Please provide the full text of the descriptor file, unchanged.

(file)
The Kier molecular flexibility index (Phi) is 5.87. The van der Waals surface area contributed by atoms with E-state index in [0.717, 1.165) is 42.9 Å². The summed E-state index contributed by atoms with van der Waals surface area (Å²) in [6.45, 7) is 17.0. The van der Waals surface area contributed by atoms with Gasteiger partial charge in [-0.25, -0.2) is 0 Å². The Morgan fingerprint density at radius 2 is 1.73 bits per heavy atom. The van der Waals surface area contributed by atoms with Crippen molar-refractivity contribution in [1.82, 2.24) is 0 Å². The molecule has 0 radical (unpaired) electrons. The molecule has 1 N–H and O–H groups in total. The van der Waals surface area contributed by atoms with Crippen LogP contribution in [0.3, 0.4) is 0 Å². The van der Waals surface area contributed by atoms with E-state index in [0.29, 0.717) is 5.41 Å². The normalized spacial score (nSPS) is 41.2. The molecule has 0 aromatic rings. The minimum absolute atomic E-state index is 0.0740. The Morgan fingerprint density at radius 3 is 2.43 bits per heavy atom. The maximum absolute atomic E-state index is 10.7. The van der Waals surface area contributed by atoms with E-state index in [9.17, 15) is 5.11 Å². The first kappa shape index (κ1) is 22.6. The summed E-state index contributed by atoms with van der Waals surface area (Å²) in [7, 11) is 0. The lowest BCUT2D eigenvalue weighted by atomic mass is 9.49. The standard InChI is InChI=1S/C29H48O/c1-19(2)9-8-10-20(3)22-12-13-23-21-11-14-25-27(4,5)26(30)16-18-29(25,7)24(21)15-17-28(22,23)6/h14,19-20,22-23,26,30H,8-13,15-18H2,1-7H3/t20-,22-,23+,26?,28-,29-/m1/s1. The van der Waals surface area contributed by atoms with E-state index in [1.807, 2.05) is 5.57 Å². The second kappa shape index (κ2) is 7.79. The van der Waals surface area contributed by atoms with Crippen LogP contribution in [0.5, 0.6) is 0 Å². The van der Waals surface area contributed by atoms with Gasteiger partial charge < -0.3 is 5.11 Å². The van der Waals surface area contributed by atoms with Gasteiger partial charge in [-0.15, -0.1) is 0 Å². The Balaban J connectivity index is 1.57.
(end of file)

The Kier molecular flexibility index (Phi) is 5.87. The van der Waals surface area contributed by atoms with E-state index in [0.717, 1.165) is 42.9 Å². The summed E-state index contributed by atoms with van der Waals surface area (Å²) in [6.45, 7) is 17.0. The van der Waals surface area contributed by atoms with Gasteiger partial charge in [-0.25, -0.2) is 0 Å². The Morgan fingerprint density at radius 2 is 1.73 bits per heavy atom. The van der Waals surface area contributed by atoms with Crippen molar-refractivity contribution in [1.82, 2.24) is 0 Å². The molecule has 0 radical (unpaired) electrons. The molecule has 1 N–H and O–H groups in total. The van der Waals surface area contributed by atoms with Crippen LogP contribution in [0.3, 0.4) is 0 Å². The van der Waals surface area contributed by atoms with E-state index in [0.29, 0.717) is 5.41 Å². The normalized spacial score (nSPS) is 41.2. The molecule has 0 aromatic rings. The minimum absolute atomic E-state index is 0.0740. The Morgan fingerprint density at radius 3 is 2.43 bits per heavy atom. The maximum absolute atomic E-state index is 10.7. The van der Waals surface area contributed by atoms with E-state index in [9.17, 15) is 5.11 Å². The first kappa shape index (κ1) is 22.6. The summed E-state index contributed by atoms with van der Waals surface area (Å²) in [7, 11) is 0. The lowest BCUT2D eigenvalue weighted by atomic mass is 9.49. The standard InChI is InChI=1S/C29H48O/c1-19(2)9-8-10-20(3)22-12-13-23-21-11-14-25-27(4,5)26(30)16-18-29(25,7)24(21)15-17-28(22,23)6/h14,19-20,22-23,26,30H,8-13,15-18H2,1-7H3/t20-,22-,23+,26?,28-,29-/m1/s1. The van der Waals surface area contributed by atoms with E-state index in [1.807, 2.05) is 5.57 Å². The second kappa shape index (κ2) is 7.79. The van der Waals surface area contributed by atoms with Crippen LogP contribution in [0.5, 0.6) is 0 Å². The van der Waals surface area contributed by atoms with Gasteiger partial charge < -0.3 is 5.11 Å². The van der Waals surface area contributed by atoms with Gasteiger partial charge in [-0.15, -0.1) is 0 Å². The Balaban J connectivity index is 1.57.